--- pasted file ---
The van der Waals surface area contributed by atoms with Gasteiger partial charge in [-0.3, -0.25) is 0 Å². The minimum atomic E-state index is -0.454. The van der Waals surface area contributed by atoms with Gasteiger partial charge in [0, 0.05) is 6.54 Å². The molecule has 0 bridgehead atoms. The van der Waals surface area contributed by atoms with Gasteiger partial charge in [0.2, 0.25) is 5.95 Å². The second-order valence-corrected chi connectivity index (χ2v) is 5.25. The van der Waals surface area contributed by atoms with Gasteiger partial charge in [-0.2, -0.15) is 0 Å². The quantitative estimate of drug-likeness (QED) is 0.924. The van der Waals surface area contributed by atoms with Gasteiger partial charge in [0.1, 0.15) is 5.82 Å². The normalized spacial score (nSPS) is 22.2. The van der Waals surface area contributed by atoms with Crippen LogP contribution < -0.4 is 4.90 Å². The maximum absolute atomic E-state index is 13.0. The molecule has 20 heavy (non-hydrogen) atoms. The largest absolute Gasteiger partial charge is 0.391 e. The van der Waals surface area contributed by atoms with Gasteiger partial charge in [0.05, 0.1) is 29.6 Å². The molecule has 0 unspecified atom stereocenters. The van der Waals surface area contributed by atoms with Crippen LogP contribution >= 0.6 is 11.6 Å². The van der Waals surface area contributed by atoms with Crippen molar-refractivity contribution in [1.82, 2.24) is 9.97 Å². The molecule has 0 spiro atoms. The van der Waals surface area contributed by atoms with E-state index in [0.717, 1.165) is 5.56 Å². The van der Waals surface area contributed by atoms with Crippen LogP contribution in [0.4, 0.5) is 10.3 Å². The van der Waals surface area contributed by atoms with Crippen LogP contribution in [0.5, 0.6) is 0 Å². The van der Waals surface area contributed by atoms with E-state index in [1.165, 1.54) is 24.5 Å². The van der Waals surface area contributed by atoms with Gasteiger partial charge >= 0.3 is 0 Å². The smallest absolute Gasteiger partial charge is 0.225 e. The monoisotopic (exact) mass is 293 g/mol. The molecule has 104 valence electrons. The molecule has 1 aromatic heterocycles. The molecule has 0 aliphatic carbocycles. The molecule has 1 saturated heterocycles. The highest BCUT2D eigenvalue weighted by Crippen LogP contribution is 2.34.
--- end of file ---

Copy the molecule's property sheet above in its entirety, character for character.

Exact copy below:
The van der Waals surface area contributed by atoms with Gasteiger partial charge in [-0.3, -0.25) is 0 Å². The minimum atomic E-state index is -0.454. The van der Waals surface area contributed by atoms with Gasteiger partial charge in [0, 0.05) is 6.54 Å². The molecule has 0 bridgehead atoms. The van der Waals surface area contributed by atoms with Gasteiger partial charge in [0.2, 0.25) is 5.95 Å². The second-order valence-corrected chi connectivity index (χ2v) is 5.25. The van der Waals surface area contributed by atoms with Gasteiger partial charge in [-0.2, -0.15) is 0 Å². The quantitative estimate of drug-likeness (QED) is 0.924. The van der Waals surface area contributed by atoms with Gasteiger partial charge in [0.1, 0.15) is 5.82 Å². The normalized spacial score (nSPS) is 22.2. The van der Waals surface area contributed by atoms with Crippen LogP contribution < -0.4 is 4.90 Å². The maximum absolute atomic E-state index is 13.0. The molecule has 20 heavy (non-hydrogen) atoms. The largest absolute Gasteiger partial charge is 0.391 e. The van der Waals surface area contributed by atoms with Gasteiger partial charge in [0.05, 0.1) is 29.6 Å². The molecule has 0 unspecified atom stereocenters. The van der Waals surface area contributed by atoms with Crippen LogP contribution >= 0.6 is 11.6 Å². The van der Waals surface area contributed by atoms with Crippen molar-refractivity contribution in [1.82, 2.24) is 9.97 Å². The molecule has 0 spiro atoms. The van der Waals surface area contributed by atoms with E-state index in [0.717, 1.165) is 5.56 Å². The van der Waals surface area contributed by atoms with Crippen LogP contribution in [0.4, 0.5) is 10.3 Å². The van der Waals surface area contributed by atoms with Crippen LogP contribution in [0.5, 0.6) is 0 Å². The van der Waals surface area contributed by atoms with E-state index in [1.165, 1.54) is 24.5 Å². The van der Waals surface area contributed by atoms with Gasteiger partial charge >= 0.3 is 0 Å². The smallest absolute Gasteiger partial charge is 0.225 e. The monoisotopic (exact) mass is 293 g/mol. The molecule has 104 valence electrons. The molecule has 1 aromatic heterocycles. The molecule has 0 aliphatic carbocycles. The molecule has 1 saturated heterocycles. The highest BCUT2D eigenvalue weighted by Crippen LogP contribution is 2.34.